But we managed; day in and day out to put our aeroplanes down and brake like crazy to make sure we didn’t overrun and tip into the water.

When the skies were friendly, it was a thrill to land at Kai Tak. The runway usually was direction 130 (runway 13) and the wind rolled from the East, nice and steady and we came past Green Island and saw the Chequered Board in front to tell us we have to change direction lest we too got pasted like the Chequered Board on the same mountain. Then came the turn, low and precise to make the final approach, the laundry run, to fly between the buildings and place the wheels precisely at the touch down point to avoid going swimming.

Every time a pilot landed in Hong Kong in the olden days, there was that gleam in the eye. I’ve seen it a hundred times in my co-pilots and I’ve felt the same whenever I made the approach; the accomplishment of doing something right where the demand was high, which sent the adrenalin into overdrive.

The typhoon time was another story. The winds sheared, gusted, backed and veered and the rain swept across the field, diminishing visibility. Dark grey clouds hung low, covering the mountains and the Chequered Board was hardly visible. We went in by the leading lights, which were very powerful strobes that throbbed, giving us a path to follow to take us to the laundry lane. All this was with the wind playing wild symphony and the rain pattering down like machinegun fire. Most times, lining up on the runway for the short final run was almost impossible and that is where the pilot’s skill mattered, kicking rudders and wagging wings like a mad man playing drums just so that the aeroplane landed and stopped all within that little wet and slippery runway with the sea awaiting with open jaws for a luckless pilot’s mistake.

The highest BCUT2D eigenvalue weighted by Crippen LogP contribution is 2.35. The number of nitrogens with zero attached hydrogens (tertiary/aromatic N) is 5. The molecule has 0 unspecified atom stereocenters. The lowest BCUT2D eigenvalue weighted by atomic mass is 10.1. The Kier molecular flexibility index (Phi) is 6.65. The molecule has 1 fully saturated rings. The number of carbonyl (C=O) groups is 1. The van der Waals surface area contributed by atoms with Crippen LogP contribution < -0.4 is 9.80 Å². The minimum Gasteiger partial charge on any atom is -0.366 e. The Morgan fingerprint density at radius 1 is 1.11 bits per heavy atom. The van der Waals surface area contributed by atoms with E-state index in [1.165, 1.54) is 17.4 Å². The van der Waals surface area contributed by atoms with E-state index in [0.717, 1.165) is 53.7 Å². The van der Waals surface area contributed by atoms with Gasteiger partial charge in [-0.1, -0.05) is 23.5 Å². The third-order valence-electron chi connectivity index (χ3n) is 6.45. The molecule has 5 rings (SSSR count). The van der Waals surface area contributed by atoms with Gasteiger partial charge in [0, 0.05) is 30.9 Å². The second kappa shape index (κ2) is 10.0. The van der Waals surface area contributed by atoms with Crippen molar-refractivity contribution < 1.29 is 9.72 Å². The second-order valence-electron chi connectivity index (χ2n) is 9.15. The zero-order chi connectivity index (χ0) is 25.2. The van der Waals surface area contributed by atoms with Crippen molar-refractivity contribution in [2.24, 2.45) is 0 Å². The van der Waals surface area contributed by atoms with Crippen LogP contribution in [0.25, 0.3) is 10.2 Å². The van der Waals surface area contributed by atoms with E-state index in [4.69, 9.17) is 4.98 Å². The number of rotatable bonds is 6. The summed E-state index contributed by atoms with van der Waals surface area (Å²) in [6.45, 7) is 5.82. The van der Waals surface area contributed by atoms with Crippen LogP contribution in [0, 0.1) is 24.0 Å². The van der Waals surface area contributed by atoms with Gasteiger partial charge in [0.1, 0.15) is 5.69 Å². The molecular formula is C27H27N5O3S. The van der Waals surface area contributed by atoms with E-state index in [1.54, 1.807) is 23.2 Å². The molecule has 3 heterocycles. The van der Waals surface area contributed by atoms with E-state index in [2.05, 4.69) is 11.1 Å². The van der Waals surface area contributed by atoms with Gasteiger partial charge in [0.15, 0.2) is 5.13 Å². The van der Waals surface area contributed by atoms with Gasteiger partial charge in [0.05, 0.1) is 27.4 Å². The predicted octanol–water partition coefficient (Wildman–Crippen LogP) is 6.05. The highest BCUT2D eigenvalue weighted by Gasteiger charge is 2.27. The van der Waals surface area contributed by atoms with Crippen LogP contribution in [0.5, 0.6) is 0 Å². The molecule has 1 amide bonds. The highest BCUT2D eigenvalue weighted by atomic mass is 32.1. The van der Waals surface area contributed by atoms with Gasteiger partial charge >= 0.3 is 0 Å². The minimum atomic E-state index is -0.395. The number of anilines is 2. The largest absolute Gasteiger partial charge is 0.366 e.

I remember my last flight to Kai Tak, in June 1998. I left home determined to do the landing. Most days, I would let the co-pilot fly, I’ve seen a lot of this airfield and the younger pilots were always grateful for a swing at Hong Kong. But this was my final flight to Kai Tak and I saved the last dance for me, just like the The Drifters sang.

The co-pilot was young and he mentioned he had never landed in Hong Kong. It was a hard call on me. I could not let this young man go and run through a flying career having never landed in Kai Tak. Maybe, years later his first-officer would ask about the infamous Kai Tak approach and my friend would have to answer that he had never done it.

All in all. the deck was stacked against me, there is something called professional courtesy and out went my last dance, “Son, you take it to Hong Kong”.